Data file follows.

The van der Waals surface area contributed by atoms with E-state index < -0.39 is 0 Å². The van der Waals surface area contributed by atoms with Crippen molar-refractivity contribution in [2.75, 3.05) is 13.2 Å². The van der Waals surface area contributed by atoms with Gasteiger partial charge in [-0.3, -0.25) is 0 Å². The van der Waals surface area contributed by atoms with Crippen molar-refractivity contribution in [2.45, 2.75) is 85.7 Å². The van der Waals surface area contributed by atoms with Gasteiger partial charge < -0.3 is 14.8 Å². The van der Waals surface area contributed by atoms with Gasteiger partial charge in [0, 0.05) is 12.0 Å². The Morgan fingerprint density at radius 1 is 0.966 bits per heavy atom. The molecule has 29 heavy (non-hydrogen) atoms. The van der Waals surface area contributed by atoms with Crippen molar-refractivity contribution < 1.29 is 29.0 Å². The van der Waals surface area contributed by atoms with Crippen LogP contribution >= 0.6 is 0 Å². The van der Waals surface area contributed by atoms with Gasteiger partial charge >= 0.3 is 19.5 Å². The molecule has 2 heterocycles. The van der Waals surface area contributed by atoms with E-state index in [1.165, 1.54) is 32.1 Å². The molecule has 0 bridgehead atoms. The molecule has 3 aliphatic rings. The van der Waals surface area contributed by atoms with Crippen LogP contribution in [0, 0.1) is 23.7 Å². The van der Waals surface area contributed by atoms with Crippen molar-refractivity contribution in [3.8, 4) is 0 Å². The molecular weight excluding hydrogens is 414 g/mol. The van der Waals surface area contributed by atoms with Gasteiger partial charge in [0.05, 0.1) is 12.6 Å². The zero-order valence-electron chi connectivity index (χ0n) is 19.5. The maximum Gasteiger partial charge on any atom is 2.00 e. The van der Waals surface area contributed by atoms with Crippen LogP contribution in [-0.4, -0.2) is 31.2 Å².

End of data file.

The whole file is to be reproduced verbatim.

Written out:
The van der Waals surface area contributed by atoms with E-state index < -0.39 is 0 Å². The van der Waals surface area contributed by atoms with Crippen molar-refractivity contribution in [2.75, 3.05) is 13.2 Å². The van der Waals surface area contributed by atoms with Gasteiger partial charge in [-0.3, -0.25) is 0 Å². The van der Waals surface area contributed by atoms with Crippen molar-refractivity contribution in [2.45, 2.75) is 85.7 Å². The van der Waals surface area contributed by atoms with Gasteiger partial charge < -0.3 is 14.8 Å². The van der Waals surface area contributed by atoms with Gasteiger partial charge in [0, 0.05) is 12.0 Å². The Morgan fingerprint density at radius 1 is 0.966 bits per heavy atom. The molecule has 29 heavy (non-hydrogen) atoms. The van der Waals surface area contributed by atoms with Crippen molar-refractivity contribution < 1.29 is 29.0 Å². The van der Waals surface area contributed by atoms with Crippen LogP contribution >= 0.6 is 0 Å². The van der Waals surface area contributed by atoms with Gasteiger partial charge >= 0.3 is 19.5 Å². The molecule has 2 heterocycles. The van der Waals surface area contributed by atoms with E-state index in [1.165, 1.54) is 32.1 Å². The molecule has 0 bridgehead atoms. The molecule has 3 aliphatic rings. The van der Waals surface area contributed by atoms with Crippen LogP contribution in [0, 0.1) is 23.7 Å². The van der Waals surface area contributed by atoms with Crippen molar-refractivity contribution in [3.8, 4) is 0 Å². The molecular weight excluding hydrogens is 414 g/mol. The van der Waals surface area contributed by atoms with Gasteiger partial charge in [0.05, 0.1) is 12.6 Å². The zero-order valence-electron chi connectivity index (χ0n) is 19.5. The maximum Gasteiger partial charge on any atom is 2.00 e. The van der Waals surface area contributed by atoms with Crippen LogP contribution in [-0.4, -0.2) is 31.2 Å².